This house, built by the Earl of Suffolk with his Uncle, Earl of Northampton, from 1603-1616, is, in many ways, the archetypical Jacobean house. It has two courtyards and was designed to seem almost endlessly large. It combines different planes of masses to create movement, which was a common theme among later buildings. It does not have much exterior ornamentation. Bernard Janssen was the surveyor.
Northumberland House, Charing Cross
Also built by the Earl of Northampton and with surveyor Bernard Janssen around 1608, this house's plan resembles Audley End's. It has corner turrets with bays projected from the center on the garden front. It is more ornamental than Audley End, however. In the center of its entrance facade is a large portal that combines the three orders throughout the house's three floors, and has quite elaborate carving reminiscent of Dietterlin. It is believed that this frontispiece was carved by Gerard Christmas.
Charlton Park, Wilts
The Earl of Suffolk built this house for him and his wife around 1607. It was an H plan with extruded corners that have turrets, and two-storied porches. This would become the standard plan for Jacobean buildings.
Hatfield House, Herts
Begun in 1607, this house was built by Lord Burghley. It has a U-shaped plan with extruded corners and corner towers. In front of a central clock tower lies a three-story elaborately carved portal, reminiscent of the one at the Northumberland House. This frontispiece has been attributed to a carver named Robert Lyming, but some believe that he did not have the skills to create it. These people suggest that it was probably the work of Inigo Jones who was responsible for the inner wing of the south front .
Inigo Jones and the end of Jacobean Architecture
Inigo Jones began his career as a carver and surveyor in the Elizabethan and Jacobean style. However, after his trip to Italy, he became infatuated with the classicism of Italian Renaissance architecture, especially the work by Palladio. He returned to England and became the royal surveyor in 1615. He built the Whitehall Banqueting House in 1619, completely departing from the Jacobean style and ushering in a new era of classical-inspired English architecture.
Mowl, Timothy. Elizabethan and Jacobean Style. 1st ed. London, England: Phaidon Press Ltd, 1993. Print.
Shakespeare, William. Titus Andronicus. London, England: Arden Shakespeare, 1995. Print.
Summerson, John. Architecture in Britain, 1530 to 1830. 6th ed. Harmondsworth, England: Penguin Books, 1977. Print.
Summerson, John. Inigo Jones. 1st ed. London, England: Yale University Press, 2000. Print.
Ulmer, Daniel Clay. Elizabethan and Jacobean Architecture: The Evolution of a Style. M. Arch thesis. Georgia Institute of Technology, Atlanta, 1989. Georgia Institute of Technology Online Database. Web. 16 March 2012.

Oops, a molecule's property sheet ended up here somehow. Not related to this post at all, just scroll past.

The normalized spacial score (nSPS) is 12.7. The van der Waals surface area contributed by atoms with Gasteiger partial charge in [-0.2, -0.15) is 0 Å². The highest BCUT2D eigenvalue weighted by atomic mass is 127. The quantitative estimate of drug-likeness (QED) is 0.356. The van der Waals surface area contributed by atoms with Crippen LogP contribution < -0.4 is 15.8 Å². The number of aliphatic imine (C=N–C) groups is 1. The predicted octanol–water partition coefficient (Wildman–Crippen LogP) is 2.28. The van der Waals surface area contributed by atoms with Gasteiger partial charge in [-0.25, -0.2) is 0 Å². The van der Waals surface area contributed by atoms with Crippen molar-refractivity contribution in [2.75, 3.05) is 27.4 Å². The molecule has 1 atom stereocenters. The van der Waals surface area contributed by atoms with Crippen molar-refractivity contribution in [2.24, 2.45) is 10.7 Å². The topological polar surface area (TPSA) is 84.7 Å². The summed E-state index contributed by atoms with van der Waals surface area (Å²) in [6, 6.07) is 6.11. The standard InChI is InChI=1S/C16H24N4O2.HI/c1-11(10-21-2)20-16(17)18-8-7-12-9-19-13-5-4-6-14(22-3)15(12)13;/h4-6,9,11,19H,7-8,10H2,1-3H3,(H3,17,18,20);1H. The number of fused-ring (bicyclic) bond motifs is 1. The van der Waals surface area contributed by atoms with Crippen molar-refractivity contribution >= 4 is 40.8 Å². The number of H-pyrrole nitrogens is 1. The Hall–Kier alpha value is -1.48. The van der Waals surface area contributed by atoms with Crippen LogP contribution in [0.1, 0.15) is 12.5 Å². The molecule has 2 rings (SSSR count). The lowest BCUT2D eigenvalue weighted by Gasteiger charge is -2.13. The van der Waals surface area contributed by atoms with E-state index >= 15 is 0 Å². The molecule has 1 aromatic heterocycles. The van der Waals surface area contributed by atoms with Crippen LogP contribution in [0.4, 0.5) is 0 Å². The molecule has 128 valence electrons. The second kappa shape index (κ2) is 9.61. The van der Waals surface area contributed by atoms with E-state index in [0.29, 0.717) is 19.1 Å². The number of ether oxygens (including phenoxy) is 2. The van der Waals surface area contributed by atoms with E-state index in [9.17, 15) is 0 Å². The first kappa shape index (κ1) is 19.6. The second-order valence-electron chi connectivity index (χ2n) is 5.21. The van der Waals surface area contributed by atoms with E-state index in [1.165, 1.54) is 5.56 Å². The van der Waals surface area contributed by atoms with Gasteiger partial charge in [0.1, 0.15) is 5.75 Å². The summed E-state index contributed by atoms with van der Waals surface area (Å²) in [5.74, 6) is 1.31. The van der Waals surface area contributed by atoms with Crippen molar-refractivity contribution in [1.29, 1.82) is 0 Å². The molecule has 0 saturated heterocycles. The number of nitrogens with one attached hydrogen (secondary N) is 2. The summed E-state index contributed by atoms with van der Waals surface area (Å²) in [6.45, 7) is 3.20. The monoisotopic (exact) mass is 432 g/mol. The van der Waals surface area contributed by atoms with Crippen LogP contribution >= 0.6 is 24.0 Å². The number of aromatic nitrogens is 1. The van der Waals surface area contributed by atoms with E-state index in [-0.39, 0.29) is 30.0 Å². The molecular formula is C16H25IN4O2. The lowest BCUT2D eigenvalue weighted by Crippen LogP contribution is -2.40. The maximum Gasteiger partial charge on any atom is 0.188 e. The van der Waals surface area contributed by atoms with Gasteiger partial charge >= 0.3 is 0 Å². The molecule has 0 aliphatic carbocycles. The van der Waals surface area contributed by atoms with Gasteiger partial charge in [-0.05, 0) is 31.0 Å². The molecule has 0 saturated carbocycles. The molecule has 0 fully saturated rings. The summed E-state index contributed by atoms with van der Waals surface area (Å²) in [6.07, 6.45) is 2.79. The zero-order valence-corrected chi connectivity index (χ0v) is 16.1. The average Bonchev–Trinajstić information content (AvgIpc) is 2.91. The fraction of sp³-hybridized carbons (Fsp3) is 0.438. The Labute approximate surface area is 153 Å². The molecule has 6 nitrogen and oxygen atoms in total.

Whiffen, Marcus. Elizabethan and Jacobean Architecture. 1st ed. London, England: Shenval Press Ltd, 1952. Print.
Audley End. 2009. Photograph. Daily Mail Online, London, England. Web. 16 Mar 2012. <http://i.dailymail.co.uk/i/pix/2009/04/12/article-0-04378E48000005DC-203_468x307.jpg>.
Brown, Richard. Marble Fireplace Carving, Burton Agnes Hall. 2011. Photograph. Harrogate Photography Society. Web. 16 Mar 2012. <http://www.harrogatephotographicsociety.co.uk/wp-content/uploads/2011/12/Marble-Fireplace-Carving-Burton-Agnes-Hall-by-Richard-Bown.jpg>
Hatfield House. N.d. Photograph. Tourist Information UK, London, England. Web. 16 Mar 2012. <http://www.tourist-information-uk.com/uploads/images/attraction_images/348/xlarge/hatfieldhouse2.jpg>.
Webtsy, John. Chastelton House. 2010. Photograph. devonvistor.blogspot.com, Devon, England. Web. 16 Mar 2012. <http://1.bp.blogspot.com/_WYzdPqqLER8/TJomxSUTghI/
- ↑ Whiffen, Marcus. Elizabethan and Jacobean Architecture. 1st ed. London, England: Shenval Press Ltd, 1952. Print.
- ↑ Mowl, Timothy. Elizabethan and Jacobean Style. 1st ed. London, England: Phaidon Press Ltd, 1993. Print.
- ↑ Ulmer, Daniel Clay. Elizabethan and Jacobean Architecture: The Evolution of a Style. M. Arch thesis. Georgia Institute of Technology, Atlanta, 1989. Georgia Institute of Technology Online Database. Web. 16 March 2012.
- ↑ Summerson, John. Inigo Jones. 1st ed. London, England: Yale University Press, 2000. Print.
- ↑ Shakespeare, William. Titus Andronicus. London, England: Arden Shakespeare, 1995. Print.
- ↑ Summerson, John. Architecture in Britain, 1530 to 1830. 6th ed. Harmondsworth, England: Penguin Books, 1977. Print.